Stryker Rejuvenate Hip Trials to be Ready to Begin Summer 2015 in MDL

The U.S. District Judge presiding over all federal Stryker Rejuvenate hip lawsuits has indicated that the first cases in the federal multidistrict litigation (MDL) will be ready for trial during the summer of 2015.

As mediations continue in attempt to reach agreements to settle Stryker Rejuvenate cases, plans are moving forward to prepare a small group of cases for early trial dates, known as “bellwether” cases, which are designed to help the parties gauge how juries may respond to certain evidence and testimony that is likely to be repeated throughout the litigation.

There are currently more than 1,500 product liability lawsuits pending that involve claims that individuals experienced problems with Stryker Rejuvenate or ABG II modular hip replacements, which were recalled in July 2012 amid reports that the implants may fret and corrode at the modular stem, causing early failure.

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Lawsuits are being reviewed for several different dangerous and defective hip replacement systems.

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Unlike traditional hip implants, which feature a single femoral component, the Stryker Rejuvenate and ABG II contains a modular neck-stem, which consists of two pieces that fit inside each other to allow the surgeon to customize the length of the femoral component based on the patient. However, the design has been linked to an increased risk of problems that may result from the release of microscopic metal debris as the chromium-cobalt neck rubs against the titanium femoral stem.

In the federal court system, more than 600 of the cases have been centralized before U.S. District Judge Donovan Frank in the District of Minnesota as part of an MDL, to reduce duplicative discovery, avoid conflicting pretrial rulings and to serve the convenience of the parties, witnesses and the courts.

According to a Pretrial Order (PDF) issued on March 14, the MDL court met with attorneys representing plaintiffs and the makers of the hip system on March 12, to discuss the scheduling and preparation of early trial dates. The Court indicates that it anticipates having detailed scheduling orders in place for between 3 and 5 bellwether trials by the time of a status conference set for June 12, 2014, with the first trials ready to begin during the summer of 2015.

The parties have been ordered to meet and agree upon no fewer than three and no more than five different categories of cases, with three cases to be designated as lead cases in each category.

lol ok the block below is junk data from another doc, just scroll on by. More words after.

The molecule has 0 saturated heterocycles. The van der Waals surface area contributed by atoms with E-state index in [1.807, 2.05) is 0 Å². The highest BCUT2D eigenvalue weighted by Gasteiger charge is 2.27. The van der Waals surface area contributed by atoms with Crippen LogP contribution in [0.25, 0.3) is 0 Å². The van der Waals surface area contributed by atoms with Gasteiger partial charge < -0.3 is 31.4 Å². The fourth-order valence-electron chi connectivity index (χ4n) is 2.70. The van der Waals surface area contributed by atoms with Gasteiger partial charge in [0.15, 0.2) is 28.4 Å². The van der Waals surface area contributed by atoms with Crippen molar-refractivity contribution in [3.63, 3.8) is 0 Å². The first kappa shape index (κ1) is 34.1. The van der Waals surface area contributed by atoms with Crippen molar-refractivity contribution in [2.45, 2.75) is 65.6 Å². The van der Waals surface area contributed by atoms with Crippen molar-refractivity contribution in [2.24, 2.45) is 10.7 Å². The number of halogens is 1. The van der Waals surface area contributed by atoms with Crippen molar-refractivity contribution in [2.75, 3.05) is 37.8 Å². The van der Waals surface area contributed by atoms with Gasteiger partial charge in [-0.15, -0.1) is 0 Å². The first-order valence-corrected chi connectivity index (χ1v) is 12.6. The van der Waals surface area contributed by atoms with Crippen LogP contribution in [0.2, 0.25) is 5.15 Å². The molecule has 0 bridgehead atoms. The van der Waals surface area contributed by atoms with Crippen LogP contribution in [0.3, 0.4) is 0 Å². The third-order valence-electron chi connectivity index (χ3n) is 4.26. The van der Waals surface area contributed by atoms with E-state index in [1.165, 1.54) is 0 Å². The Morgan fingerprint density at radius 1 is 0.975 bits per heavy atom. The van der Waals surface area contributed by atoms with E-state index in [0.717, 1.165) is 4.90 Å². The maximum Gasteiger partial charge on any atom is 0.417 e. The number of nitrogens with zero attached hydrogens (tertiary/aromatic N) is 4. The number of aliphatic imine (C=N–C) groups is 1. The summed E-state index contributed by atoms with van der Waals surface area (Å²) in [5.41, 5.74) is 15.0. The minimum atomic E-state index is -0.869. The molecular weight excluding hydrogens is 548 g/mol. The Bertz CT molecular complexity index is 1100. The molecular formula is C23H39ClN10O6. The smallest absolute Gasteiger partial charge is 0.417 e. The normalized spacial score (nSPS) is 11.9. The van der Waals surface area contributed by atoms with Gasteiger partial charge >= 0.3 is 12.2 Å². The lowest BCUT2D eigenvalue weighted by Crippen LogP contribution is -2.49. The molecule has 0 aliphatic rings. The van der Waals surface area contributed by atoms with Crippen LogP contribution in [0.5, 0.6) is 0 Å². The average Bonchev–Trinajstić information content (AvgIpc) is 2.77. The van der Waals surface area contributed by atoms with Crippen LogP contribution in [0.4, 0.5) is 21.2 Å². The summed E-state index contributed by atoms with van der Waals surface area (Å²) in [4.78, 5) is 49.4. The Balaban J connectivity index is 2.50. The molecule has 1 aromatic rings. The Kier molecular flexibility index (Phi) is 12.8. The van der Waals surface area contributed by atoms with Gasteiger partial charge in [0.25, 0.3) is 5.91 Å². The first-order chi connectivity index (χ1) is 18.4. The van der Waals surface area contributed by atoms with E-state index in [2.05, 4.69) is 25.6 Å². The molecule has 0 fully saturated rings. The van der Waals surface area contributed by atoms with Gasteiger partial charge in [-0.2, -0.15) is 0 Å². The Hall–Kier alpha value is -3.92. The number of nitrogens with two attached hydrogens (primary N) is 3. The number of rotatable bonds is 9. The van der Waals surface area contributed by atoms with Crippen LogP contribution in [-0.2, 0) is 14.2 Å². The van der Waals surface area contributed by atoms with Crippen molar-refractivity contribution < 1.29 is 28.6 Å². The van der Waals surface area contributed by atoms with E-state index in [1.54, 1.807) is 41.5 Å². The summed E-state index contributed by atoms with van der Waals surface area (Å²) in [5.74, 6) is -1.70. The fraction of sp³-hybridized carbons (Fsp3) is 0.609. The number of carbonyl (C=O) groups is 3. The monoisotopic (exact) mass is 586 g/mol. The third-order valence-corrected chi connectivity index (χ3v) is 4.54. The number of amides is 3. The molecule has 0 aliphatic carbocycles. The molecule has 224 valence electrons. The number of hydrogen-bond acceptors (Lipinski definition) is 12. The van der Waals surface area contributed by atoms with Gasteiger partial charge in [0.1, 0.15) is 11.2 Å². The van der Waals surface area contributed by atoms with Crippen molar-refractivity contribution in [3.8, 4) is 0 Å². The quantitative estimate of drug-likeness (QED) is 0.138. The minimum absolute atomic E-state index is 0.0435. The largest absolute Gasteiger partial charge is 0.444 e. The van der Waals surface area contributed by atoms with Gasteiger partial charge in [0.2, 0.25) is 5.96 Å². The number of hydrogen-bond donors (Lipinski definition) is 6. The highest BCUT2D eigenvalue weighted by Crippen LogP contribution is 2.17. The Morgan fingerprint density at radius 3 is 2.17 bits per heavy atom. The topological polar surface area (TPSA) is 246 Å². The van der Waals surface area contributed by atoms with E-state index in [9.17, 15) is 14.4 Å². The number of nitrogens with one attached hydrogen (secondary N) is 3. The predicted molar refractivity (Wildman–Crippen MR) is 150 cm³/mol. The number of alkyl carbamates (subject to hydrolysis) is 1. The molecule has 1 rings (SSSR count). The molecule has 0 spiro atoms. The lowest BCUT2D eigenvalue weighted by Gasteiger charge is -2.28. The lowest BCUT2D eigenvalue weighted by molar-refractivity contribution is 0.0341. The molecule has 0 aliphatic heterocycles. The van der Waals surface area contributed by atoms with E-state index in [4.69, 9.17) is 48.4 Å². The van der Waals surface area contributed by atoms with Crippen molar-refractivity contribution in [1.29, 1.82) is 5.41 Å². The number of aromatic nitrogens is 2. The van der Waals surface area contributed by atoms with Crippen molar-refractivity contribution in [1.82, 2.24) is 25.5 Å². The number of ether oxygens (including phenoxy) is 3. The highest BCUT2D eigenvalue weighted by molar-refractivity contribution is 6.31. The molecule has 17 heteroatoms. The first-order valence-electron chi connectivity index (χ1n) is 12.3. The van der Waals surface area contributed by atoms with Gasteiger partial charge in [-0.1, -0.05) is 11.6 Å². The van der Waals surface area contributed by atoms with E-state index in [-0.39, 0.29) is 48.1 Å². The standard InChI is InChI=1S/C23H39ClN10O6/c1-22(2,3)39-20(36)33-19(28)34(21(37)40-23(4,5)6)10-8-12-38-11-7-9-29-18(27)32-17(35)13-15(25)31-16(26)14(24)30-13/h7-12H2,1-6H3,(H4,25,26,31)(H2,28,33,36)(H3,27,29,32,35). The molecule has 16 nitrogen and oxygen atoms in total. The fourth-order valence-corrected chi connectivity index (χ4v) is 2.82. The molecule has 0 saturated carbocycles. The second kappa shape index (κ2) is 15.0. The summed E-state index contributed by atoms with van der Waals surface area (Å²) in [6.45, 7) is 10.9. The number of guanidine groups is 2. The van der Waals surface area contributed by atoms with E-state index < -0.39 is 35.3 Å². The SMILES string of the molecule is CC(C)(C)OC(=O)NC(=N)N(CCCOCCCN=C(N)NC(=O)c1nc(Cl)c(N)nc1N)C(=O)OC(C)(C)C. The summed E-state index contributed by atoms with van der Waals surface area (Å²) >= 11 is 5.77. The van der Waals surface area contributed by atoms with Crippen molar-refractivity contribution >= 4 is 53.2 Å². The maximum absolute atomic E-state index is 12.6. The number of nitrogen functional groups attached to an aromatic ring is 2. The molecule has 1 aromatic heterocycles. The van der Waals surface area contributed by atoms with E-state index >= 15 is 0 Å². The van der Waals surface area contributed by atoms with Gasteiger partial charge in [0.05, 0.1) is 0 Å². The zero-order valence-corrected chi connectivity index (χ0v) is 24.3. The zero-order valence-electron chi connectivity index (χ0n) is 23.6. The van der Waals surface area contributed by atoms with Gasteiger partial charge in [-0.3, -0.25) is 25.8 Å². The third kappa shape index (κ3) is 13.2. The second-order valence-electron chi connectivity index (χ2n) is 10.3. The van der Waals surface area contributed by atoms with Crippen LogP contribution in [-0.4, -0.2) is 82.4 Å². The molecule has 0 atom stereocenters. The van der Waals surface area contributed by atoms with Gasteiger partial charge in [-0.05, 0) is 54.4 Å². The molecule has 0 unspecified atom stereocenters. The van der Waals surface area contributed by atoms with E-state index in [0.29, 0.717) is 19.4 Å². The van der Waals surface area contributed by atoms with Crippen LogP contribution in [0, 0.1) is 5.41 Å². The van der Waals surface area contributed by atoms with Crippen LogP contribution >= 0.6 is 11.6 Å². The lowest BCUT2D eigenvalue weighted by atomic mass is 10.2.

Before the June 12 status conference, attorneys have been asked to propose a scheduling order that will govern each of the lead bellwether cases in each category.

In addition to the federal litigation, at least 873 cases are pending in New Jersey state court and additional claims are pending in Florida state court.

In New Jersey state court, all Stryker hip lawsuits have been centralized before Superior Court Judge Brian R. Martinotti in Bergen County, where the cases is being coordinated as part of a Multi-County Litigation, or MCL.

Judge Martinotti established a mediation process last year, in an attempt to see if Stryker Rejuvenate settlements may be reached early in the litigation. The parties have already agreed to resolve at least eight of the nine cases that have gone to mediation, and additional rounds of mediation are being scheduled.

“At an appropriate time, Magistrate Judge [Franklin L.] Noel will continue to reach out to the New Jersey and Florida state court judges to explore ways in which the three courts might facilitate a coordinated settlement of all of the state and federal cases in which plaintiffs allege they suffered injury from dual modular hip replacement prostheses sold under the names ‘Rejuvenate’ and ‘ABG II’,” wrote Judge Frank in the MDL order.

If pretrial settlement negotiations are not successful, a series of bellwether trials are commonly scheduled in complex medical device litigation to help the parties gauge the relative strengths and weaknesses of their cases. If the parties fail to resolve the litigation following a series of bellwether trials, Judge Frank may begin remanding hundreds of cases back to U.S. District Courts throughout the country for individual trial dates.

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